The thorny issue of gender on this planet and in some ads

I bumped into this video on the issue of trans-gender toilets:

It’s odd that some places are fast to move towards the idea of a third gender when a recent YouGov/The Economist study in the US puts across the depressing fact that capital punishment is more morally acceptable than premarital sex or gay/lesbian relations:

Economist/YouGov Survey - US Election

One of the top comments on the YouTube video nailed it pretty well: “I want a no-gender toilet.” Though you could take it even further and try to raise a genderless child. Which is a bit extreme, but it does prove a point and it’s shifted the conversation a little bit. I liked this TEDxYouth@Manchester talk and the waterfall analogy:

“In many ways a waterfall is like the illusion of the self: is it not permanent, it is always changing and it is different at every single instance. But this doesn’t mean that a waterfall is an illusion or that it is not real. What it means is that we have to understand it as a history, as having certain things that are the same and as a process.”

I have a problem with products that are made with either women or men ‘in mind’ – ads are a different story given that ‘not for you’ can be a great thing to mine, depending on what effect you had in mind – anger one group to get the other’s attention. There’s Yorkie and I distinctly remember ‘FHM’ (For Him Magazine, to be reminded) had a 30% woman readership a few years back.

You can have a product that isn’t likely to be bought by women and I don’t know nearly enough about cars to make a judgement, though alienating them to the extreme takes you to a list of ‘Sexist ads made by total pigs‘, even if you’re on during the Superbowl:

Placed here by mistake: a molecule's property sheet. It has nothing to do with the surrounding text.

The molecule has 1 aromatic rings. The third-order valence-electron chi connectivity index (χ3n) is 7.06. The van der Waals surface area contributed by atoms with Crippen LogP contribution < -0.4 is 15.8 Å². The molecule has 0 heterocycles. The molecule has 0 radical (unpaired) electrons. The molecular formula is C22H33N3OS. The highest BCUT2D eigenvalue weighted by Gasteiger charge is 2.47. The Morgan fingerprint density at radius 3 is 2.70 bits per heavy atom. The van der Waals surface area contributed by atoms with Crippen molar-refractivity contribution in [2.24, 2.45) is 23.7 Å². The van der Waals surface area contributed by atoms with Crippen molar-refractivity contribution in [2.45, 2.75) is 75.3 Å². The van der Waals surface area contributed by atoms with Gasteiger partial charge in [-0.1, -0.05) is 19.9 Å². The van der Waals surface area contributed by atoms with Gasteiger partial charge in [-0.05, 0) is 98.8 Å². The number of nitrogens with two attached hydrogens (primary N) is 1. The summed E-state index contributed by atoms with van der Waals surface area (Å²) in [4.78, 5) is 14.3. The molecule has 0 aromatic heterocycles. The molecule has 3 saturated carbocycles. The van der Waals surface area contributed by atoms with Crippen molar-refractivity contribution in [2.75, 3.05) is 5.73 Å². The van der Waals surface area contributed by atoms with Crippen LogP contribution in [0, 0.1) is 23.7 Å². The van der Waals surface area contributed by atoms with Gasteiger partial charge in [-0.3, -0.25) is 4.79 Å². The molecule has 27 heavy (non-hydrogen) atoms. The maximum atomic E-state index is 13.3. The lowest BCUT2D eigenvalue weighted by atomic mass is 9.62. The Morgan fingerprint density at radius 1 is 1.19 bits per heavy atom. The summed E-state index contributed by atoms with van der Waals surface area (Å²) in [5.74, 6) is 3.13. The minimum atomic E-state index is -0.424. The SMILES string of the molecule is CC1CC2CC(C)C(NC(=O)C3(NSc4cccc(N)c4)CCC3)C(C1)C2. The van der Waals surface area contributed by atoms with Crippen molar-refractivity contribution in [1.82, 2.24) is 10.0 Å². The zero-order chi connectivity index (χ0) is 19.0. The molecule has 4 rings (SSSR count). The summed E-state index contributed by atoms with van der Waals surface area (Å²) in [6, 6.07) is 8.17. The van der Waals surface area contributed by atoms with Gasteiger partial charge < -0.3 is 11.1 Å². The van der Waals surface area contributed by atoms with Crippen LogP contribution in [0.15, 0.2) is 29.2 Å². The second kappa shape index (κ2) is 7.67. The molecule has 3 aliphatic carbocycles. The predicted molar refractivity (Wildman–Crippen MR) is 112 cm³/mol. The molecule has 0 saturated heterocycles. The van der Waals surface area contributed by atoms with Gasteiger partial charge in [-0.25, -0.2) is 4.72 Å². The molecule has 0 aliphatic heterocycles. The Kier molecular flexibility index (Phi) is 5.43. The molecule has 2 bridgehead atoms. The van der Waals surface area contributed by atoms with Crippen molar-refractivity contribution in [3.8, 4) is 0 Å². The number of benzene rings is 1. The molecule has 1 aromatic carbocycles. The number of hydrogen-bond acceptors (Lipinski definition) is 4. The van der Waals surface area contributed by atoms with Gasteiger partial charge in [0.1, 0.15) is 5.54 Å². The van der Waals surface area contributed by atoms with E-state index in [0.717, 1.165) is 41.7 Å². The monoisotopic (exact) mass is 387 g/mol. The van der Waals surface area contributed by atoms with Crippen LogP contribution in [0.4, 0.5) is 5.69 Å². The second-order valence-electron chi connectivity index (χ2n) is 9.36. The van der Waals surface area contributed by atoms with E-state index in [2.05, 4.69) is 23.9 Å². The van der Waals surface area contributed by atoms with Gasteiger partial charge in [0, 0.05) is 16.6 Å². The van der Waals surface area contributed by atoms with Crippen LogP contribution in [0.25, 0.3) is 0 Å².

The new Beetle has been hailed as a ‘masculine’ redesign – and in my non-expert eye it looks more and more like it’s blurring the lines between Porsche and VW. I like the look but most women have disagreed: this is not so girly! Yet I haven’t seen VW’s adverts saying it’s only for men. Anyway, cars are not my area of interest or expertise, but Harley Davidson did something similar a while ago: where other motorcycle manufacturers were cranking out less powerful bikes for women, Harley decided to educate them through garage party events for women and found that it’s the strategy that keeps on giving.

Or you could have a product made for men but with a voice that doesn’t anger anyone, yet still sells in a memorable way. ‘The man your man could smell like’.

Old Spice guy speaks to women who have forgotten what real ‘masculinity’ is like as it’s been drowned in an ocean of Biebers & sensitivity. It may be a product for men (can’t quite remember if the knowledge was that they wanted women to buy the deodorant for the men in their lives or for men to go and buy it themselves) but it has a voice that doesn’t offend: the end line is ‘Smell like a man, man’ even though it addresses the ladies. And everyone likes it, without any lines being blurred.

And the last interesting bit from lately is that Axe/Lynx recently came up with ‘Anarchy’. It’s said to be doing well among women in the US, better than among men in general (since YouGov started tracking the brand 2 years ago), though I think that’s an odd statement, depending on Unilever’s intent with the product:

Axe 'buzz' by gender

Buzz score asks respondents: “If you've heard anything about the brand in the last two weeks, through advertising, news or word of mouth, was it positive or negative?”

Sure, the ads are making women aware of a new product, but that’s sort of a given: Axe/Lynx didn’t used to exist in their mind as a female product. And it couldn’t be used as such in its existing scents. Now there’s this and ‘it’s OK’, whatever it smells like.

Whereas among men it became culturally ingrained as a the hormonal teenager fragrance and no ‘serious, grown man’ could smell of Axe (world wide) – so they’re not particularly psyched by the fact that there’s now a version for women, nor are they terribly moved by recent ads it would seem. That could explain the chart but I’ve no idea why they launched the product anyway: if it was to expand into the female deodorant market, not so bad (though not sure what sales look like). If it was to change men’s perceptions of it: meh. Not quite the Old Spice, which I would imagine has done well on both counts (improved both male & female perceptions, that is).